The Convict Ship Nile 1858
The Nile was a three-masted early frigate ship built at Sunderland in 1849 for Duncan Dunbar. The Nile (official number 10726) was 763 tons; 133.5 ft. length; 32.5 ft. breadth; 21.5 ft. deep; 15.0 draft. According to two sources (Lloyds and CLIP), she was abandoned in late 1880 with no reason given.
In 1858 Nile was employed as a convict transport and left Plymouth, England on September 23, 1857 bound for the Swan River Colony, stopping at Bahia, Brazil en route. She carried the 19th of 37 shipments of male convicts destined for Western Australia. At least six of these served in the Crimean War. One of them, James Lithgow from the 47th Regiment, wast found guilty of deserting to the Russians. The voyage took 100 days and arrived in Fremantle on January 1, 1858 with 268 convicts (two had died on the journey) and at least 60 other passengers. W. Johnson was the captain of the vessel, the ship’s surgeon Robert Whitmore Clarke, RN. Rev Mr John Wright was religious instructor.
There were no enrolled pensioner guards on the voyage. However, a small contingent of Sappers & Miners (27 men and three officers) and ten Warders appointed in England to take up employment at Fremantle Prison, were expected to assist in the supervision and control of the convicts. A convict insurrection on the voyage between Plymouth and Bahia proved a frightening experience, and although ultimately quelled, it is clear that the warders in particular were unprepared for the trouble. Seven of the convicts were veterans of the Crimean War, as were five of the Sappers & Miners who were guarding them. These rank and file soldiers, now part of the 20th Company of Royal Engineers, were John Burns, John Collis, Alexander Gray, George Hopkins and John Wade.
Janice Hayes (nee Hale) a descendant from a cabin passenger on the Nile has provided two transcripts of personal letters written by Mathew Hale, the Bishop of Perth, Western Australia. Hayes’ transcripts give an insight into convict behaviour as Bishop Hale described periods of unrest on board before he joined the Nile in Plymouth and in the months that followed.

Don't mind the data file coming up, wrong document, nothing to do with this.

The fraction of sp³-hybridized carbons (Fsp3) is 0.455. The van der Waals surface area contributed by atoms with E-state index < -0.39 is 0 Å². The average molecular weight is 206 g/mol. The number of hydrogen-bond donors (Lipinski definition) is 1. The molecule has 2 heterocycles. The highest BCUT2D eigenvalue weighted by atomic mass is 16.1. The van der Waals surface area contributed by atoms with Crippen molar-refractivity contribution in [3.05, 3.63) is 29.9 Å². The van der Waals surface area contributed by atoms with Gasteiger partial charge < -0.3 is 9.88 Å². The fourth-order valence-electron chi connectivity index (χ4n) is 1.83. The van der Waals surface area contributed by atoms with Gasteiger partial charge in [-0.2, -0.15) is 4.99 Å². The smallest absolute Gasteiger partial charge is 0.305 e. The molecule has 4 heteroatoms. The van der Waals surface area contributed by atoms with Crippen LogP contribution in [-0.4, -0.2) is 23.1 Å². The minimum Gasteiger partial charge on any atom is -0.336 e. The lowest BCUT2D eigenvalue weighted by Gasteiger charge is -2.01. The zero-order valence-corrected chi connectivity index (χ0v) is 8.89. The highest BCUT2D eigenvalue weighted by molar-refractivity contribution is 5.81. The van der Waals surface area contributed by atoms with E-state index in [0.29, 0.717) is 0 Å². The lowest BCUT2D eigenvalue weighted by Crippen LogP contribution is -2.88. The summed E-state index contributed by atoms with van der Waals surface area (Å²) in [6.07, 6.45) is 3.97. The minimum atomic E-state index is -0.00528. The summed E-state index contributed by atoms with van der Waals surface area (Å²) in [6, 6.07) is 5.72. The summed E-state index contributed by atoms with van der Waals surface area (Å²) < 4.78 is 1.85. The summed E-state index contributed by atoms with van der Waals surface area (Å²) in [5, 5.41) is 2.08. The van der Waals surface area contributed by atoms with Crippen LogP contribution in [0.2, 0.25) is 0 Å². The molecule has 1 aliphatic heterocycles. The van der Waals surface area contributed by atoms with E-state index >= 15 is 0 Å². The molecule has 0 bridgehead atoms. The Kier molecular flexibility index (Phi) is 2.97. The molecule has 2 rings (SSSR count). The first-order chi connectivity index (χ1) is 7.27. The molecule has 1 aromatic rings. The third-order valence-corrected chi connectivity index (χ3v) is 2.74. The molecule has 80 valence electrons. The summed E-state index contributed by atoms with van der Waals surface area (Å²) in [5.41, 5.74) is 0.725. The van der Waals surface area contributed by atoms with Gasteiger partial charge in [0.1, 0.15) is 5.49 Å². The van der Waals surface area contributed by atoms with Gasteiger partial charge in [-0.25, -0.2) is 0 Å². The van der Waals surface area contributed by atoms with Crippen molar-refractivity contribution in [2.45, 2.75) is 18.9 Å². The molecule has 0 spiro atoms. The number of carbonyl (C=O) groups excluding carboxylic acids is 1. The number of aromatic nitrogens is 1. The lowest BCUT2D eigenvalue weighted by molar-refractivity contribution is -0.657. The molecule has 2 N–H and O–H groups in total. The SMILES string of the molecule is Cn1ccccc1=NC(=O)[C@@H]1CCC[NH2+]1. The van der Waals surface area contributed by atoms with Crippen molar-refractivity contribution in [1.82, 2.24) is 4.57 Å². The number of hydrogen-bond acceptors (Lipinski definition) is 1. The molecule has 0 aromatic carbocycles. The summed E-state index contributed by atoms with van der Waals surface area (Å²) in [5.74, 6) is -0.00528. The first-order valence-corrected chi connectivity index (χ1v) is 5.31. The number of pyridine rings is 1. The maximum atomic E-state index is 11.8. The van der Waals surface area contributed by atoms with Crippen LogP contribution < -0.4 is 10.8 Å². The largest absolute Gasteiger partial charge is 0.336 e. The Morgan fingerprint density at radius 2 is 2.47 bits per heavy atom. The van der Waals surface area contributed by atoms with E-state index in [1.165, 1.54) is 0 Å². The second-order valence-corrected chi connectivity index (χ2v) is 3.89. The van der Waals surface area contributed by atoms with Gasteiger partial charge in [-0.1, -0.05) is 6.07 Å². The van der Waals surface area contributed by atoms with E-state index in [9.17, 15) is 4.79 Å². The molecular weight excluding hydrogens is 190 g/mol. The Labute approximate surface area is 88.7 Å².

Two of the ten Warders – James Cavanagh and Daniel Kirby – were dismissed and disembarked (we assume with their families) at Plymouth after each refused to undertake any further duties on board. This is confirmed by both Bishop Hale in his letters and David Barker in his Dictionary of Warders & Gaolers. A Daniel Kirby came to Western Australia in 1864 from Singapore (Erickson) and took up a position as assistant warder (Barker) for approximately six months, but whether this is the same man is not known.
Of the eight warders remaining on board the Nile, six had seen service in the Turkish Contingent and received Turkish-Crimea Medals. These were William H Downe, Francis B S Flindell, James George Flindell (son of Francis), Thaddeus Moriarty, John Pye and George Wilmore.
One of the convicts on board was something of a celebrity. Edward Agar ‘the approver’ was perpetrator and leader of the ‘Great Bullion Robbery’ of May 1855 when bullion destined for British troops in the Crimea was stolen from a South Eastern Railway mail train.
The Perth population, hungry for news of the Indian Mutiny, were able to ‘read all about it’ in newspapers brought by the Nile from Bahia.
The Crew List Index Project (CLIP).
Lloyds of London Registers 1854-1881.
Royal Engineers’ Expedition to the Swan River Colony p.19, by Derrick Prall 2001.
Perth Dead Persons Society (DPS) Website.
The Sunderland Site, Peter Searle’s Website.
The Bicentennial Dictionary of Australia Vol 3, Rica Erickson.
Warders and Gaolers Dictionary of Western Australian Prison Officers, David J. Barker. Inquirer & Commercial News 6 January 1858.
Photographs and Drawings courtesy of:
Convict Stockade Website
Old Haleians’ Association.
© Diane Oldman 2015